Journal of Autism and Developmental Disorders

, Volume 47, Issue 7, pp 2108–2119

Acoustic Properties of Cries in 12-Month Old Infants at High-Risk of Autism Spectrum Disorder

  • Lisa M. Unwin
  • Ildiko Bruz
  • Murray T. Maybery
  • Victoria Reynolds
  • Natalie Ciccone
  • Cheryl Dissanayake
  • Martha Hickey
  • Andrew J. O. Whitehouse
Original Paper

DOI: 10.1007/s10803-017-3119-z

Cite this article as:
Unwin, L.M., Bruz, I., Maybery, M.T. et al. J Autism Dev Disord (2017) 47: 2108. doi:10.1007/s10803-017-3119-z

Abstract

There is preliminary evidence that infant siblings of children with Autism Spectrum Disorder (ASD) have an atypical pattern of cry, characterized by higher fundamental frequency and increased dysphonation. This prospective study collected multiple cry samples of 12-month old siblings of children with ASD (n = 22, ‘high-risk’ group) and 12-month olds with no family history of ASD (n = 27, ‘low risk’ group). While there was no difference between groups in the fundamental frequency or degree of phonation of the cry samples, the duration of each cry unit was significantly shorter in the high-risk siblings (p < .05). The six infant siblings who received a diagnosis of ASD at age two had amongst the shortest recorded cry durations.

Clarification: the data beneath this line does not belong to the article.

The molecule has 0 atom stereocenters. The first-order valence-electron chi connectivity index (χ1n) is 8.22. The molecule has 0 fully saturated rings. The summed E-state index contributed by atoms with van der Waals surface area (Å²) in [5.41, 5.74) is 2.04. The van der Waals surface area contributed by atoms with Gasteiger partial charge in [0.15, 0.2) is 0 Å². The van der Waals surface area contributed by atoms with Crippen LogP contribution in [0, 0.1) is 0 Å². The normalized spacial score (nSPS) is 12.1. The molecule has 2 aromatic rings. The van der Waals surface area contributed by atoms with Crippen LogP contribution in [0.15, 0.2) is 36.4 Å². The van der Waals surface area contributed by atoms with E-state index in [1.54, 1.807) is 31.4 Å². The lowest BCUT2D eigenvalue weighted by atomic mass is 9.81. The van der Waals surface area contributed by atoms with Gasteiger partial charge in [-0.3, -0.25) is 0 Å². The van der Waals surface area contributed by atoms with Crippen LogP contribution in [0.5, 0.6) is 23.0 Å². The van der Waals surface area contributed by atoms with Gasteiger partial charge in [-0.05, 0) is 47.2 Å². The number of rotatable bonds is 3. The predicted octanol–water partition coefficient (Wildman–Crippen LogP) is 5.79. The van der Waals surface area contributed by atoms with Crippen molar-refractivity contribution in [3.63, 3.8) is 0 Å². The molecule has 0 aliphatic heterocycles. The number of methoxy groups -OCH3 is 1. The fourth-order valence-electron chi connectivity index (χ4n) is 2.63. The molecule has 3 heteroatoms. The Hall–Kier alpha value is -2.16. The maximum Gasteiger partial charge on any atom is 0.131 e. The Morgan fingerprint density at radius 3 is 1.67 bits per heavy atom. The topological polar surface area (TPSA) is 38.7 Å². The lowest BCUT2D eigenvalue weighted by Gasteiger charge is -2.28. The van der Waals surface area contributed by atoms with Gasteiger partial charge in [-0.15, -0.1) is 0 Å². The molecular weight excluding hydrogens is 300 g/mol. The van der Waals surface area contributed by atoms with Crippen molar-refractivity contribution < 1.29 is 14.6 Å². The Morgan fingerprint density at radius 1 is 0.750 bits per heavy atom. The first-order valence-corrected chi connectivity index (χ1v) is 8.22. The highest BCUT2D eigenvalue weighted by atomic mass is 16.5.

Keywords

Autism spectrum disorders Crying Infant siblings Acoustic properties 

Funding information

Funder NameGrant NumberFunding Note
National Health and Medical Research Council
  • APP1003424
  • APP1077966
  • 1058935

Copyright information

© Springer Science+Business Media New York 2017

Authors and Affiliations

  • Lisa M. Unwin
    • 1
    • 2
  • Ildiko Bruz
    • 3
  • Murray T. Maybery
    • 2
  • Victoria Reynolds
    • 4
    • 5
  • Natalie Ciccone
    • 3
  • Cheryl Dissanayake
    • 6
  • Martha Hickey
    • 7
  • Andrew J. O. Whitehouse
    • 1
  1. 1.Telethon Kids Institute & School of PsychologyUniversity of Western AustraliaPerthAustralia
  2. 2.School of PsychologyUniversity of Western AustraliaPerthAustralia
  3. 3.School of Medical and Health SciencesEdith Cowan UniversityPerthAustralia
  4. 4.School of Paediatrics and Child HealthUniversity of Western AustraliaPerthAustralia
  5. 5.School of Psychology and Speech PathologyCurtin UniversityPerthAustralia
  6. 6.Olga Tennison Autism Research CentreLa Trobe UniversityMelbourneAustralia
  7. 7.Department of Obstetrics and Gynaecology, Royal Women’s HospitalUniversity of MelbourneMelbourneAustralia

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